Tuesday 16 August 2016

True Confession (1937)

Director: Wesley Ruggles
Writer: Charles Binyon, from the play, Mon Crime, by Louis Verneuil and Georges Berr
Stars: Carole Lombard, Fred MacMurray and John Barrymore
This review is part of the Second Annual Barrymore Trilogy Blogathon hosted by In the Good Old Days of Classic Hollywood. This is my John Barrymore review after Ethel yesterday; watch out for Lionel tomorrow.
In 1934, Howard Hawks directed John Barrymore in a pioneering screwball comedy called Twentieth Century. The star played Oscar Jaffe, a notorious Broadway producer who had created a legendary star, Lily Garland, out of an underwear model, Mildred Plotka, only to lose her to Hollywood; the picture recounts his shenanigans to win her back while they both travel on the train of the title. Barrymore was a massive name at the time, a stage legend who had become a screen legend. His leading lady (and Hawks’s second cousin) was less known, hoping that the ‘61st time’s the charm’ after a long and relatively undistinguished career thus far; she had progressed to leads but hadn’t found that perfect role in which to shine. She was Carole Lombard, who had appeared in an earlier film with Barrymore, Ben-Hur: A Tale of the Christ, but both as extras: Barrymore was a chariot race spectator (with his elder brother and many other recognisable stars); Lombard was a slave girl (alongside Myrna Loy, Janet Gaynor and maybe Fay Wray).

I mention all this for two reasons. One is that life imitated art, given that the fictional star created a new fictional star and the film in which it happened did likewise. The other is that during the brief span between the two titles, only three years, the world had turned upside down. This time out, Lombard was the star and Barrymore the wild character actor in support; as her career grew, his shrank to the point where life imitated art once more by placing him so frequently into a bar to get sloshed. In only five years, he’d be dead of cirrhosis of the liver; a lifetime of heavy drinking had already rendered him old before his time, but it wouldn’t be long before it would do him in. Of course, Lombard would beat him to the grave by four months, but not through her own doing, her untimely end the result of a plane crash as she returned from a war bond drive. While Barrymore had descended to B-movies and guest slots, Lombard had been choosing her own leading roles, including My Man Godfrey and Nothing Sacred.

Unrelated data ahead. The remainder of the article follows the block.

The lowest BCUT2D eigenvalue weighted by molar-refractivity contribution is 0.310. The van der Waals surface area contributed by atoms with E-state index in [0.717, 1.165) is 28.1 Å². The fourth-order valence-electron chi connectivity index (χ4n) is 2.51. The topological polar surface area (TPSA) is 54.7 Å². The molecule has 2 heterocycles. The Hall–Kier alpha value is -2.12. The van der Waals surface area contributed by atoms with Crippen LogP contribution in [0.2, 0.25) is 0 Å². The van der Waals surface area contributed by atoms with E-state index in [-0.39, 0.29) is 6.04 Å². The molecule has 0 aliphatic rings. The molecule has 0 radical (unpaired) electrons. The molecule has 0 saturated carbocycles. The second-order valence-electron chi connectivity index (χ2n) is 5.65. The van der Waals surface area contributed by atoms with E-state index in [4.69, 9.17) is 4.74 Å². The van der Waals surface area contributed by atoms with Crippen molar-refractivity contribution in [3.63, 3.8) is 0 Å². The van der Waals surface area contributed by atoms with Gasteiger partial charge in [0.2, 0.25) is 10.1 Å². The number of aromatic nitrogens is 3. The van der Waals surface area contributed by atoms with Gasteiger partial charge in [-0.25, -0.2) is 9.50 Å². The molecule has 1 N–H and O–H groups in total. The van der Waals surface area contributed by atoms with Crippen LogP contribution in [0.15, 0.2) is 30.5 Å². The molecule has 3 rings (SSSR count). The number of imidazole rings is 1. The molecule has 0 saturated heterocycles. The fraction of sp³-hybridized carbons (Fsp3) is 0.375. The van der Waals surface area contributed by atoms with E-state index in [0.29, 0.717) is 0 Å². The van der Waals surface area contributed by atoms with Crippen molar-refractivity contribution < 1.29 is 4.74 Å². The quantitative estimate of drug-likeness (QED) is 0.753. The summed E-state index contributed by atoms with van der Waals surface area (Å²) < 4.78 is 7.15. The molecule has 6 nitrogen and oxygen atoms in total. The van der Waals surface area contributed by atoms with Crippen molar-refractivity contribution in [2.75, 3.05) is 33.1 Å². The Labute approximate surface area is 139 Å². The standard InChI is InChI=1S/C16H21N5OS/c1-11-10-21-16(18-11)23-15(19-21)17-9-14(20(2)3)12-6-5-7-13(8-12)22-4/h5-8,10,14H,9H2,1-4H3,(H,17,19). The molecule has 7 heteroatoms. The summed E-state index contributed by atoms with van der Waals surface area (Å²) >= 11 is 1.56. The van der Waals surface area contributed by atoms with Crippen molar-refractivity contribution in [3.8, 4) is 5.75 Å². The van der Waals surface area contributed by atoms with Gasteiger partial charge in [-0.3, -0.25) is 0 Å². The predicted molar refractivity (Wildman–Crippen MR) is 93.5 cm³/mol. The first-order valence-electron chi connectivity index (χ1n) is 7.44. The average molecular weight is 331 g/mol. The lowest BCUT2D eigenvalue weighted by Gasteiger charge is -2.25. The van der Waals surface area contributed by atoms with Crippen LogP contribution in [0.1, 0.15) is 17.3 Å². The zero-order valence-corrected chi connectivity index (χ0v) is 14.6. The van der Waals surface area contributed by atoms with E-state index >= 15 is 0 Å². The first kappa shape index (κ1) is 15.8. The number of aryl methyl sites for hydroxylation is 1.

And she chose this one too, which suits her to a tee. If Barrymore was playing true to life as a drunk, Lombard was playing close to it too, as a wild and wacky creature called Helen Bartlett. She had built something of a reputation for practical jokes and it’s easy to see that side of her in Helen, but Helen inhabits her own reality as a compulsive liar, albeit in entertaining fashion, somewhat like a suburban housewife version of Baron Munchausen. She’s an aspiring writer, appropriately channelling her wild imagination into fiction, but her books aren’t published and her typewriter nearly gets repossessed. Fortunately her husband, Kenneth, is a lawyer, but unfortunately he’s an honest one, which means that he keeps refusing clients that they need to survive. Of course, a screwball comedy like this plays into that wonderfully; Helen sends her husband a new client, Tony Krauch, accused of stealing a carload of hams. Kenneth accepts his innocence until Krauch explains that he can’t pay him until he sells the hams.

Carole Lombard is magnificently alive here. She’s very dynamic but, for the most part, entirely natural. She makes great faces and she has a whole repertoire of little motions that add nuance to her many flights of fancy. Her best friend, Daisy McClure, is played by Una Merkel, and the two bounce off each other with panache. Sadly, the script by Claude Binyon, based in turn on the play by Louis Verneuil and Georges Berr, doesn’t understand what to do with her, so Merkel’s vast comedic talents are restricted to being an odd combination of long suffering sidekick and human prop, mostly for Barrymore to use in a highly successful demonstration of the art of scene-stealing. At least she gets some time to strut her stuff before he shows up fashionably late and steals the picture out from under her and everyone else. It’s almost the forty minute mark when we first see him and this is a short feature that runs just under eighty-five minutes. To be brutally honest, though, once he’s here, we quickly forget that he took so long to arrive.